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Discussion Starter · #1 ·
Hello everybody.

This is a piece that I just composed:

https://soundcloud.com/ramon-capsada-blanch%2Ffrom-french-horn-to-sinusoid
Thanks for listening!

Ramon


If you want, you can also read the following introductory note to the work:


From French horn to sinusoid


This work has been composed for a metal quintet (horn, 2 trumpets, trombone and tuba) but with the addition of a complementary part of electronic synthesis. Electronic music offers wide possibilities but I have just used them only in the definition of a musical instrument comparable to others, without having a prominent role but integrating in a homogeneous way with the other five acoustic instruments.

Also, a fundamental idea that I have wanted to use is the concept of Additive Synthesis of Sound (a special mention for the mathematician Joseph Fourier!) that defines the sounds and also the timbres of musical instruments, as complex oscillations formed by the addition of an infinite set of elementary oscillations that if we represent them mathematically to see how they vary according to time, they have sinusoid shape. A sinusoid is a very simple and smooth wave that repeats itself over and over again. The sound of the oscillation of a sinusoid is so simple, fundamental and pure that it does not exist in the natural environment, it has to be originated electronically. Natural sounds are structurally much more complex and can be decomposed in an infinite combination of these elementary sounds that have the structure of a sinusoid.

I have particularly wanted that, in the work, this additive synthesis process appeared explicitly and I have done it showing just the reverse process: starting from the complex sound formed by the horn timbre, the evolution of this sound is presented as it goes progressively losing the components that form it, until they have a single component formed only by a simple sinusoidal wave. A "glissando" effect is thus obtained, but in this case the continuous variation is not of the tone but of the timbre, starting from the acoustic and complex timbre of the horn and ends up reaching the simple timbre of an electronic sinusoid. This process is presented directly in two moments of the work, the first just after the introduction (played exclusively by the five acoustic instruments) and the second in the precise final of the work.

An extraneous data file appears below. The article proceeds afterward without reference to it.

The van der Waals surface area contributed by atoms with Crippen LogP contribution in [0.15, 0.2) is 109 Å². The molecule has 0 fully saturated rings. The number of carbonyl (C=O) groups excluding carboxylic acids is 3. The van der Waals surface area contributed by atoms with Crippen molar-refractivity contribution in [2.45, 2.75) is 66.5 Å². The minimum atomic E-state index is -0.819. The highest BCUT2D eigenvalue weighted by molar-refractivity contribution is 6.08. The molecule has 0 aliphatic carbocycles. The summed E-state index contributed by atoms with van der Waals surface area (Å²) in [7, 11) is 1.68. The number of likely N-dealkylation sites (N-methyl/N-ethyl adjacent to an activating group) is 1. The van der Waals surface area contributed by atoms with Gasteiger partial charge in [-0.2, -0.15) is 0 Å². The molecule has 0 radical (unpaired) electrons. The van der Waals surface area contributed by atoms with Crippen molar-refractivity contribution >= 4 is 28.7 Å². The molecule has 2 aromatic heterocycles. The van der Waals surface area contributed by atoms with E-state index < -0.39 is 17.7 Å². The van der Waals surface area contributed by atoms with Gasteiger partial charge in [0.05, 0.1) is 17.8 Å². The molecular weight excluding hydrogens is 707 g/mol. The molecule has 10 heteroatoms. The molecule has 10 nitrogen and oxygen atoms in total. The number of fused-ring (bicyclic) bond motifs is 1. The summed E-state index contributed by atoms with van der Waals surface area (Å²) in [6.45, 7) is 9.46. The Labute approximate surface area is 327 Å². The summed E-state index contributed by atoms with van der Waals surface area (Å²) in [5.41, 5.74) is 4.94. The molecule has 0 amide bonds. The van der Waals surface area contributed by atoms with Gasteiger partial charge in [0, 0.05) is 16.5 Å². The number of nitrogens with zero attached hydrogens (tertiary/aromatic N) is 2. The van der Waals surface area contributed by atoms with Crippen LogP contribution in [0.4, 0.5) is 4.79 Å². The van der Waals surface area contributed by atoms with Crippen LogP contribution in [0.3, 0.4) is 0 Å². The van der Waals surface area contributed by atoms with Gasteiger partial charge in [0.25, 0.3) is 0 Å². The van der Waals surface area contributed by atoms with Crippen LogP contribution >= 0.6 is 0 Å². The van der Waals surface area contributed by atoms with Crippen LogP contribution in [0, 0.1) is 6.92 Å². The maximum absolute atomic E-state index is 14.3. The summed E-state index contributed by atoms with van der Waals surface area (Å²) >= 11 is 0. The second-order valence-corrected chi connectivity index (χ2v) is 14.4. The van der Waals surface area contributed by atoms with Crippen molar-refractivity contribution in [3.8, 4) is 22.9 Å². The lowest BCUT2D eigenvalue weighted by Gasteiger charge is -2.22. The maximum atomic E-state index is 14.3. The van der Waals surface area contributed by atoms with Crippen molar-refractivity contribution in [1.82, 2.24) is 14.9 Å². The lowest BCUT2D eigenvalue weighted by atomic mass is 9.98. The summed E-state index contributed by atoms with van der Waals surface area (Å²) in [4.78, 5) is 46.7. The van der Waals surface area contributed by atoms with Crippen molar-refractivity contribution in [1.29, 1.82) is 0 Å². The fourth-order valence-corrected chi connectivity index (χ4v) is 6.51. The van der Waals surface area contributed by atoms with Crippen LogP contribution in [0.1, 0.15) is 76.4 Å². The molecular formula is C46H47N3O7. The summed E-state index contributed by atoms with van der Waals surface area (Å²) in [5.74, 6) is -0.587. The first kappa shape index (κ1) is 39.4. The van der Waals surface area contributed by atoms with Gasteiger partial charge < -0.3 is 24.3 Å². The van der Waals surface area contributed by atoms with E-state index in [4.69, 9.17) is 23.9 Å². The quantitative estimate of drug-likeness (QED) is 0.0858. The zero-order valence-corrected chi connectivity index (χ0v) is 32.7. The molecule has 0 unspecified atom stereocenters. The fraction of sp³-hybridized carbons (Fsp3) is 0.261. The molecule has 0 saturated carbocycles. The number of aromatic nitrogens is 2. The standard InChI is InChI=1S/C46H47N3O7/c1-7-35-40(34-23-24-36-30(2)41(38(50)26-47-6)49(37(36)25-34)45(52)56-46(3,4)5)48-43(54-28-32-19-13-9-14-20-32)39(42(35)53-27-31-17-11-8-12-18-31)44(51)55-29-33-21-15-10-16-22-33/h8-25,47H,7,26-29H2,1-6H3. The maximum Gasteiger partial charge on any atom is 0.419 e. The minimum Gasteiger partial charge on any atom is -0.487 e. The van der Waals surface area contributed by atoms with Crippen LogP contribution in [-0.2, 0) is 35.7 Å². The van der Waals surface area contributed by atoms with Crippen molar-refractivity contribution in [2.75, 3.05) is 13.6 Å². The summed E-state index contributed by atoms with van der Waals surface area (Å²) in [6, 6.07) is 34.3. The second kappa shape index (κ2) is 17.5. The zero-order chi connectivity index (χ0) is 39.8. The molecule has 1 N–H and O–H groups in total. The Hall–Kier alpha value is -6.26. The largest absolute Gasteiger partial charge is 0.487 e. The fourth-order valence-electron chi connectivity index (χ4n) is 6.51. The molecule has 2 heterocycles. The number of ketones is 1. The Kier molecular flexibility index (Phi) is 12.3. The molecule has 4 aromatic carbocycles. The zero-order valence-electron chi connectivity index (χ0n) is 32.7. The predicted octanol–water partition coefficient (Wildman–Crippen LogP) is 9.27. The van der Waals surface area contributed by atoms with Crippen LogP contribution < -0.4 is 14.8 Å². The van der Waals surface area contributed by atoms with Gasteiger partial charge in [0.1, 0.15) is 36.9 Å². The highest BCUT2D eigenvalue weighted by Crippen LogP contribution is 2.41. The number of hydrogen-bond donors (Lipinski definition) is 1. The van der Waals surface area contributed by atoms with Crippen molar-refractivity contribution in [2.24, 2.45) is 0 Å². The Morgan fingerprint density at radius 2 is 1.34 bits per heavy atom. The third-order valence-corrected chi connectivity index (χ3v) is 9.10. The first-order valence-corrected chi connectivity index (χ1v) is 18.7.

The simple and fundamental nature of the sound produced by a single sinusoid, has been the reason why I wanted this sound to be the timbre of the "sixth instrument", of the electronic instrument. Just at the beginning of the work this new timbre is presented, where a simple sixth melodic interval sounds.

I have defined this instrument with two parts or voices. The bass voice and the alto voice. With the bass voice I wanted to get extremely low tones difficult to get with acoustic instruments since some are much lower than the nether limit of the tuba; It fulfills a support function to the rest of the instruments as a "bass line". The alto voice is more difficult to treat given the simplicity of its timbre and takes the melodic complement function on the other voices.

About the use of electronics, we can specify that although the genuinely electronic instrument is the sinusoid previously explained, strictly speaking, the other wind instruments, in this version that I present here, its performance has also been made electronically with the computer but in this case emulating real acoustic instruments from samplers of virtual instruments (interpreting the score of the piece through the Noteperformer reproduction engine). Very different case is the sound of the sinusoid since it has been originated directly by electronic synthesis (using the Max MSP development environment).

In relation to musical materials (melodic, rhythmic and harmonic) used in this work, it can be noted that I has started from the definition of two classes, the first, formed by the materials that have a "antecedent" function and that have been originated following models of two types of continuous, persistent and augmentative variation (both of growth and decrease), one is exponential type and another of logarithmic type. The second class of materials have a "consequent" function and have been originated from more calm and oscillating variations, based on sinusoidal models. These two types of materials have been combined by creating constructions that had structural and logic consistency at different levels.
 

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Discussion Starter · #5 ·
Thank you for your very pertinent observation since it deals with one of the most critical aspects of this work on whether it can be interpreted by real players. I know that quite a few passages are very borderline uninterpretable. But given that, at least at the moment, it is very unlikely that my works will be played by ensembles of real musicians, I have preferred to prioritize my formal and aesthetic ideas over their interpretability and opt for a computer performance that would answer my approaches.
 
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